Monthly Archives: November 2010

Baby It’s Cold Outside; Awkward Stage Fundraiser

Fledgling youth theatre company Awkward Stage Productions is holding a two-night musical fundraiser this December.  Baby Its’s Cold Outside will feature local youth musical theatre talent as well as cast members from the Pick of the Fringe hit 13.

Awkward Stage presents Baby It’s Cold Outside December 8 – 9, 2010 at CBC Studio 700, 700 Hamilton St, Vancouver. Tickets are available by calling 604-809-9260.

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Seussical the Musical; Carousel Theatre (Upcoming show)

Carousel Theatre’s successful production of Seussical the Musical returns for a third run this holiday season.  This musical reimagining of different classic Dr. Seuss tales is great for musical lovers of all ages.

Music by Stephen Flaherty (Ragtime), lyrics by Lynn Ahrens (Ragtime), book by Lynn Ahrens and Stephen Flaherty.  Co-conceived by Lynn Ahrens, Stephen Flaherty and Eric Idle.  Based on the works of Dr. Seuss.

Directed by Carole Higgins, musical direction by Steven Greenfield, choreography by Melissa Young, set design by Alison Green, costume design by Barbara Clayden and lighting design by Itai Erdal.

Featuring Greg Armstrong-Morris, Joel Bernabum, Darren Burkett, Kaylee Hardwood, Josue Laboucane, Taylor Lintott, Jennifer Neumann, Melissa Oei, Christine Quintana, Rebecca Talbot and Lucas Testini.

Carousel Theatre presents Seussical the Musical from December 4, 2010 – January 1, 2011 at the Waterfront Theatre, 1412 Cartwright St., Granville Island. Tickets are available online.

Forbidden Broadway; Fighting Chance (Upcoming show)

Forbidden Broadway, the popular musical-theatre parody, returns to Metro Vancouver this week.  For one week only, Fighting Chance Productions presents a best of version of Forbidden Broadway to Langley audiences, poking good-natured fun at shows like Wicked, Les Misérables, Mamma Mia, Hairspray, and The Phantom of the Opera.


Forbidden Broadway is directed by Ryan Mooney, with musical direction by Sarah Jaysmith, and starring Natalee Fera, Aaron Lau, David Nicks, Georgia Valeria Swinton and Cathy Wilmot.

Fighting Chance Productions presents Forbidden Broadway from November 30 – December 5, 2010 at the Langley Playhouse, 4307 200 St, Langley.  Ticket are available by e-mailing fightingchanceproductions@gmail.com or by calling 604-807-9268.

Irving Berlin’s White Christmas: The Musical; Arts Club (Upcoming show)

It’s hard to believe but it’s that time of year again and the Arts Club is ready to get you in the seasonal spirit with its remounting of last year’s box office success   White Christmas.

Sara-Jeanne Hosie and Monique Lund in the Arts Club Theatre Company’s production of Irving Berlin’s White Christmas: The Musical. Photo by David Cooper.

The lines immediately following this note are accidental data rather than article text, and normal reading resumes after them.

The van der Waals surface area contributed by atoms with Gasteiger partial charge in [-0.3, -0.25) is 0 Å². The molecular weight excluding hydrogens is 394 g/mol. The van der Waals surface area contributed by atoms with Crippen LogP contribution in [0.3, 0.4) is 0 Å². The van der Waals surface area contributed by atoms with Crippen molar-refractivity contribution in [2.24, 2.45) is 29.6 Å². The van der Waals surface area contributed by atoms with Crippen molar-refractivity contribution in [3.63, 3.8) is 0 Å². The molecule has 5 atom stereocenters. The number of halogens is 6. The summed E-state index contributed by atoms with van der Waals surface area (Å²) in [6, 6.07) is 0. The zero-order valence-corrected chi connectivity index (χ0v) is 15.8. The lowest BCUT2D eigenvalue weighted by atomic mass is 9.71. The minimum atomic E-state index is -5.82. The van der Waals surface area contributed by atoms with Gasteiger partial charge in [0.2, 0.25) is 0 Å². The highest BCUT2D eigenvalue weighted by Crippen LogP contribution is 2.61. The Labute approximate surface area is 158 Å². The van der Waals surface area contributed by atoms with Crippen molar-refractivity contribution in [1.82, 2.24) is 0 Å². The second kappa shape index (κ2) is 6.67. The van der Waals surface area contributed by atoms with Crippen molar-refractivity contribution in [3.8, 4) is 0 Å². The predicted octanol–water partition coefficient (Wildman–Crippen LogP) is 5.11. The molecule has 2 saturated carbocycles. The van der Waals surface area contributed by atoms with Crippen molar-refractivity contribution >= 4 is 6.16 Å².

Based on the 1954 musical film starring Bing Crosby, Rosemary Clooney, Danny Kaye and Vera-Ellen, the stage version debuted in 2004 with a book by David Ives and Paul Blake and music by Irving Berlin.

Directed by Bill Millerd, musical direction by Bruce Kellett and choreography by Valerie Easton. Starring Sara-Jeanne Hosie, Monique Lund, Todd Talbot, Jeffrey Victor, Susan Anderson, Allan Gray, and Mark Weatherley and featuring Robert Allan, Scott Augustine, Adam Charles, Brennan Cuff, Anna Kuman, Jeremy Lowe, Kristie Marsden, Marianne McCord, Laura McNaught, Keri Minty, Shane Snow, Fiona Vroom, Rachael Withers.

Arts Club Theatre Company presents Irving Berlin’s White Christmas: The Musical from December 4, 2010 – January 2, 2011 at the Stanley Industrial Alliance Stage, 2750 Granville St.  Tickets are available online or by phone at 604-687-1644.

Good News; APPLAUSE! Musicals in Concert (Upcoming show)

APPLAUSE! Musicals in Concert kicks off its 2010-11 season with a concert staging of the 1927 musical Good NewsGood News was one of the biggest shows of the ‘20s and includes such songs as “Button Up Your Overcoat,” “The Varsity Drag,” “The Best Things in Life Are Free,” “Life is Just a Bowl of Cherries” and “You’re the Cream in My Coffee.”

APPLAUSE! Musicals in Concert stages concert versions of rare, shelved or forgotten musicals that are are rarely mounted by most companies.  Also in the coming season are Mame, Unsinkable Molly Brown and Little Me.

Book by Lawrence Schwab and B.G. DeSylva, lyrics by B.G. DeSylva and Lew Brown, and music by Ray Henderson. Directed by Cathy Wilmot, with music direction by Caitlin Hayes.

APPLAUSE! Musicals in Concert presents Good News from November 25 – 27 at Studio 700, CBC, 700 Hamilton, Vancouver.  Tickets are available online or by phone at 1-800-838-3006.

The Sound of Music; Footlight Theatre (Review)